Brenda Shelton, DNP, RN, APRN-CNS, CCRN, AOCN
Identifying early signs of sepsis can help save lives. However, this comes with many challenges as sepsis can present with atypical signs and symptoms in patients with cancer.
Brenda Shelton, DNP, RN, APRN-CNS, CCRN, AOCN, an oncology nurse at the Sidney Kimmel Comprehensive Cancer Center at Johns Hopkins in Baltimore, discussed the intervention she and her colleagues implemented at their center, and how fellow oncology nurses can follow their lead during a presentation at the 42nd Annual ONS Congress held May 4-7 in Denver.
Sepsis is the third leading cause of death in the world, and is among the most common causes of nonmalignant deaths in oncology patients—occurring in 14% of patients with cancer. Mortality can be as high as 30% to 40% in those patients.
“While they may die of infection, what we really know in our hearts is that they died of the cancer-related effects that caused the infection,” said Shelton.
She went on to explain how nurses are often seeing patients more frequently than physicians, and therefore can assist in noticing the subtle changes a patient may be experiencing.
The stages of sepsis include: systemic inflammatory response syndrome (SIRS), sepsis, severe sepsis, and septic shock.
According to Shelton’s presentation, the least accurate SIRS criterion in patients with cancer is heart rate, with the strongest indicator being respiratory rate above 20.
Recommendations for surviving sepsis in the first 3 hours is to begin by screening a patient at the first encounter—be it triage or outpatient—and, if there is a positive screening, have a blood culture and lactate done. A nurse should also assess organ function and give the first antimicrobial within the first hour of the decision that the patient is in fact infected.
In addition, oxygen should be given if saturation is not above 90%, and give a fluid bolus if the patient is hypotensive or has a lactate above 2.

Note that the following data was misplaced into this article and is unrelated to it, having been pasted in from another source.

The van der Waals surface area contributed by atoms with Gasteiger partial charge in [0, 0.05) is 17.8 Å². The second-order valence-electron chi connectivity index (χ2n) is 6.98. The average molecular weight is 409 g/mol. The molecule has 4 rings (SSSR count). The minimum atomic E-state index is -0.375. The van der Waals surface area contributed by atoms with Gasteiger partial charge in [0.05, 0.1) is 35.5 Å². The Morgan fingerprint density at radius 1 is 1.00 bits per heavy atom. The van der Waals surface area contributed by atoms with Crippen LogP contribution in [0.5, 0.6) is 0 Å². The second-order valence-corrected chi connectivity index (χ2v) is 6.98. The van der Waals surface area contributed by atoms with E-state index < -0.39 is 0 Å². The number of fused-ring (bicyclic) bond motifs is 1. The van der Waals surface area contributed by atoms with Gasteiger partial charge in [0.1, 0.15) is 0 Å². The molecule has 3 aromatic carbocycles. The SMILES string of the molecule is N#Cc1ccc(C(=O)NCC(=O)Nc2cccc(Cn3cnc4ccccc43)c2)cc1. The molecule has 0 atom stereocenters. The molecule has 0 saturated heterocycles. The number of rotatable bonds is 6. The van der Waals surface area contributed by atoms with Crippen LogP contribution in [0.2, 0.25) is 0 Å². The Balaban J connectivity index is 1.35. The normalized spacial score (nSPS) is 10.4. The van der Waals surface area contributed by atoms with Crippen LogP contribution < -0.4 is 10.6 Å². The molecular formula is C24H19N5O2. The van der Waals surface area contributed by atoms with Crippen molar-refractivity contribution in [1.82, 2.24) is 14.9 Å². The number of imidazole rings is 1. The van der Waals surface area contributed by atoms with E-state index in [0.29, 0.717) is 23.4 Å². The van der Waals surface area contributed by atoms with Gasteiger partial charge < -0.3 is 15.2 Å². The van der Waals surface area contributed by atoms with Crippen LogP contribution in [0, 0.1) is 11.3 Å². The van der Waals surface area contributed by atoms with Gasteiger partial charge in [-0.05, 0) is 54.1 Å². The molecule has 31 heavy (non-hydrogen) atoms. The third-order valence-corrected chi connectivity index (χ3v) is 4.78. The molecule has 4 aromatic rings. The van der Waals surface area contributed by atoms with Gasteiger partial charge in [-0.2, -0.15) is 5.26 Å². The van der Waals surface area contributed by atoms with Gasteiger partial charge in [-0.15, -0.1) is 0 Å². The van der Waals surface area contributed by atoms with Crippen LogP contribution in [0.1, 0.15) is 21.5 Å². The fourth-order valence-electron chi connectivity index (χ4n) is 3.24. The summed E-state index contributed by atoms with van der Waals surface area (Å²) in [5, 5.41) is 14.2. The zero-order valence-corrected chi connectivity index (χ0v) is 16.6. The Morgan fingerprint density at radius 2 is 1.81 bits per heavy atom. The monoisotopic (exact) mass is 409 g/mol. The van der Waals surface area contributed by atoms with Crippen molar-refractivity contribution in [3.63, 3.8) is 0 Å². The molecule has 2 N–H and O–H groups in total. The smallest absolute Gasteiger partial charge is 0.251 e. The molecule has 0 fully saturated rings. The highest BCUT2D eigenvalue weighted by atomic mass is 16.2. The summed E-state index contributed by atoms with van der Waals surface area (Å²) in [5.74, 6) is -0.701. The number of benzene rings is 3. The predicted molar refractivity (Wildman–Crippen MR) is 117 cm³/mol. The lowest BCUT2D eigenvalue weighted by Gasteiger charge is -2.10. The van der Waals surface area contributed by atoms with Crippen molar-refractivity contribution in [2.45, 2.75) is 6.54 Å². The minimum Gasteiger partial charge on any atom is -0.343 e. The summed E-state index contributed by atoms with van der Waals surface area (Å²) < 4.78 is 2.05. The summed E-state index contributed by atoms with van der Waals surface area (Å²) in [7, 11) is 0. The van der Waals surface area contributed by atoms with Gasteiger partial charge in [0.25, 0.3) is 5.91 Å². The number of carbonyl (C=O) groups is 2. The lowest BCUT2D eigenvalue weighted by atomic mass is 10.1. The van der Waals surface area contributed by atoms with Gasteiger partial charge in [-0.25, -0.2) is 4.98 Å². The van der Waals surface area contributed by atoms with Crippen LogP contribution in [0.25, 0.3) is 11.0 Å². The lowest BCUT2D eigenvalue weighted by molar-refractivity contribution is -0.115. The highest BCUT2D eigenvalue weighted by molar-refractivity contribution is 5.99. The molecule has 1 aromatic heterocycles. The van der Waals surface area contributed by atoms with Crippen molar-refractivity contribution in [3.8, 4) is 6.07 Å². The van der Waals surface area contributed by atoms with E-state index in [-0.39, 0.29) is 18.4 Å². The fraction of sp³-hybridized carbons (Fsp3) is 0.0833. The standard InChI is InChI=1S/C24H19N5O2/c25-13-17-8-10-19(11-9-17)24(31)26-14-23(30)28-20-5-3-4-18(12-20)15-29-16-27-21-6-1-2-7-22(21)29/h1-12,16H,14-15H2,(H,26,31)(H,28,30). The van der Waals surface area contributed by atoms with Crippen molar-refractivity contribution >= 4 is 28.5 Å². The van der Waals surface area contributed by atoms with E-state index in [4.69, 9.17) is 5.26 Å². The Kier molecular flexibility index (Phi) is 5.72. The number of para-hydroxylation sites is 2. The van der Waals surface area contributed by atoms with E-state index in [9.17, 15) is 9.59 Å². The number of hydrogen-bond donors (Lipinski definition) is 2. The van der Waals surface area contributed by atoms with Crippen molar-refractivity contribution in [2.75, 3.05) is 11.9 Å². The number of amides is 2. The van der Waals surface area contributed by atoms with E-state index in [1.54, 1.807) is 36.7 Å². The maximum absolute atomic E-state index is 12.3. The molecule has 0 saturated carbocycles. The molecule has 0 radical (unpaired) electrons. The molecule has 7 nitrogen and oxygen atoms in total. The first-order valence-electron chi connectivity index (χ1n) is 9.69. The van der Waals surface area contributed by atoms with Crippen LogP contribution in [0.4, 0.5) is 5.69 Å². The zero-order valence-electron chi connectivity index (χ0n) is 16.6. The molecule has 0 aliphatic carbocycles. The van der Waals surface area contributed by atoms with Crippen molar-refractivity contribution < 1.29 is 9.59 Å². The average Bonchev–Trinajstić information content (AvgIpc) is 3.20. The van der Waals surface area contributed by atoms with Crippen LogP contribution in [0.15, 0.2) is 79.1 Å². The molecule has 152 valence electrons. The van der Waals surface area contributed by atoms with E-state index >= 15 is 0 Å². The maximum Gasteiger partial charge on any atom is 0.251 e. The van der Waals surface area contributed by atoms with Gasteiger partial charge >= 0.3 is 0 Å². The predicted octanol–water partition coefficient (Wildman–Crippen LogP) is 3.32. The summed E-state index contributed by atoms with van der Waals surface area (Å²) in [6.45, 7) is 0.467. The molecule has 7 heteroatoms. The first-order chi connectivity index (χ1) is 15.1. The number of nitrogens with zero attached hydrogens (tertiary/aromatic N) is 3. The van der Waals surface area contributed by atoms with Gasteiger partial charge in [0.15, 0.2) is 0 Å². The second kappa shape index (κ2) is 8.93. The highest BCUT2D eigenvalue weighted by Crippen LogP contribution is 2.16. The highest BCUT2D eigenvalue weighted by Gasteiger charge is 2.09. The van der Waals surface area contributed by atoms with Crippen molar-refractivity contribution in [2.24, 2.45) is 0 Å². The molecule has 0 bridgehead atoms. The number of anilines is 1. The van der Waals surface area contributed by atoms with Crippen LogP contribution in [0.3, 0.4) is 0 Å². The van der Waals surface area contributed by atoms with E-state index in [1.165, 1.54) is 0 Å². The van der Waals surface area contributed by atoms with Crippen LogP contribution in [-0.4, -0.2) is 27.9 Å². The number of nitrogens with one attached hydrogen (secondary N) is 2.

In the next 3 hours, there should be assessment of the source, mean arterial pressure should be above 65 mm, and if the patient has remained hypotensive despite fluids, vasopressors should be initiated.
A landmark study—the Rivers trial, published in the New England Journal of Medicine
in 2001—found a 7% mortality reduction if the bundle elements were completed 37% of the time.
The team from Hopkins revised current Core Measure Sepsis screening criteria in order to better identify sepsis among patients with cancer, and help lower its number of false positives. Its criteria now include: temperature less than 35.5⁰C and more than 38.0⁰C; heart rate greater than 100; neutropenia; added elevated glucose in the absence of diabetes; altered mental status; and mottling.
Since modifying the criteria, Hopkins has not missed any cases of sepsis; it has reduced hypotension from 50% to 30%, and significantly lowered cases of severe sepsis to 12%.
Shelton stressed the importance of fast action when it comes to assessing a patient for sepsis. “I am a strong believer that timely antibiotics are the key intervention. For every hour that you delay beyond the first 60 minutes, mortality increases to about 7.6%. You don’t really know who is the person who is going to become sicker at hour 2.”
She added that screening should be done in a more methodical way. “We need to improve this process so it is more specific and not so sensitive.”